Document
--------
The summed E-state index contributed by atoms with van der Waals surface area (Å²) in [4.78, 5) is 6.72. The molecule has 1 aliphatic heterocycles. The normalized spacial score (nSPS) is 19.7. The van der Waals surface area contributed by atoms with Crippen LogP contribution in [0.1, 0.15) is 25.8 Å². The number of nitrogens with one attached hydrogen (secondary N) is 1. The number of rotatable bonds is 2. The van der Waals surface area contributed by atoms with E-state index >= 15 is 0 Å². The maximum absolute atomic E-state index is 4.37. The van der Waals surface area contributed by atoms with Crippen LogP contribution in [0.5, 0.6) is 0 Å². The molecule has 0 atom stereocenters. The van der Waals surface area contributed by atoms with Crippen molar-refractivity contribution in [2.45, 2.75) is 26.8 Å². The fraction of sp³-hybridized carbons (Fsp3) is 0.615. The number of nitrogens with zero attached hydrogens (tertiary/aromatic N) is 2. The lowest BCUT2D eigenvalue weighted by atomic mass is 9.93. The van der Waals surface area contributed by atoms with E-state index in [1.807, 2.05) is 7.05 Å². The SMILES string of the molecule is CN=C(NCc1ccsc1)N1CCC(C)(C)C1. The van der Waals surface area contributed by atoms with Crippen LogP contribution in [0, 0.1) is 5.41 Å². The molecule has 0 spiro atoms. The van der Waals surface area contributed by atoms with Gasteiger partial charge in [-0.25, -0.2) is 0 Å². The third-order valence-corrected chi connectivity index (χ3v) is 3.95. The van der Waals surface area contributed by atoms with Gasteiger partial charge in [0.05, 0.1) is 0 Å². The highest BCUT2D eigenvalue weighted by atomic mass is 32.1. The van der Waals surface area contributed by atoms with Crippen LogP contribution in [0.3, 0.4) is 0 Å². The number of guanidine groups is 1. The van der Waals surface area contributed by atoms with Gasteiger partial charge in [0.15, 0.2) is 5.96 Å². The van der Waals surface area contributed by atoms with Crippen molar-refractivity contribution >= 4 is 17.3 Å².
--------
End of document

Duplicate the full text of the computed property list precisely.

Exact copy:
The summed E-state index contributed by atoms with van der Waals surface area (Å²) in [4.78, 5) is 6.72. The molecule has 1 aliphatic heterocycles. The normalized spacial score (nSPS) is 19.7. The van der Waals surface area contributed by atoms with Crippen LogP contribution in [0.1, 0.15) is 25.8 Å². The number of nitrogens with one attached hydrogen (secondary N) is 1. The number of rotatable bonds is 2. The van der Waals surface area contributed by atoms with E-state index >= 15 is 0 Å². The maximum absolute atomic E-state index is 4.37. The van der Waals surface area contributed by atoms with Crippen LogP contribution in [0.5, 0.6) is 0 Å². The molecule has 0 atom stereocenters. The van der Waals surface area contributed by atoms with Crippen molar-refractivity contribution in [2.45, 2.75) is 26.8 Å². The fraction of sp³-hybridized carbons (Fsp3) is 0.615. The number of nitrogens with zero attached hydrogens (tertiary/aromatic N) is 2. The lowest BCUT2D eigenvalue weighted by atomic mass is 9.93. The van der Waals surface area contributed by atoms with E-state index in [1.807, 2.05) is 7.05 Å². The SMILES string of the molecule is CN=C(NCc1ccsc1)N1CCC(C)(C)C1. The van der Waals surface area contributed by atoms with Crippen LogP contribution in [0, 0.1) is 5.41 Å². The molecule has 0 spiro atoms. The van der Waals surface area contributed by atoms with Gasteiger partial charge in [-0.25, -0.2) is 0 Å². The third-order valence-corrected chi connectivity index (χ3v) is 3.95. The van der Waals surface area contributed by atoms with Gasteiger partial charge in [0.05, 0.1) is 0 Å². The highest BCUT2D eigenvalue weighted by atomic mass is 32.1. The van der Waals surface area contributed by atoms with Crippen LogP contribution in [0.3, 0.4) is 0 Å². The number of guanidine groups is 1. The van der Waals surface area contributed by atoms with Gasteiger partial charge in [0.15, 0.2) is 5.96 Å². The van der Waals surface area contributed by atoms with Crippen molar-refractivity contribution >= 4 is 17.3 Å².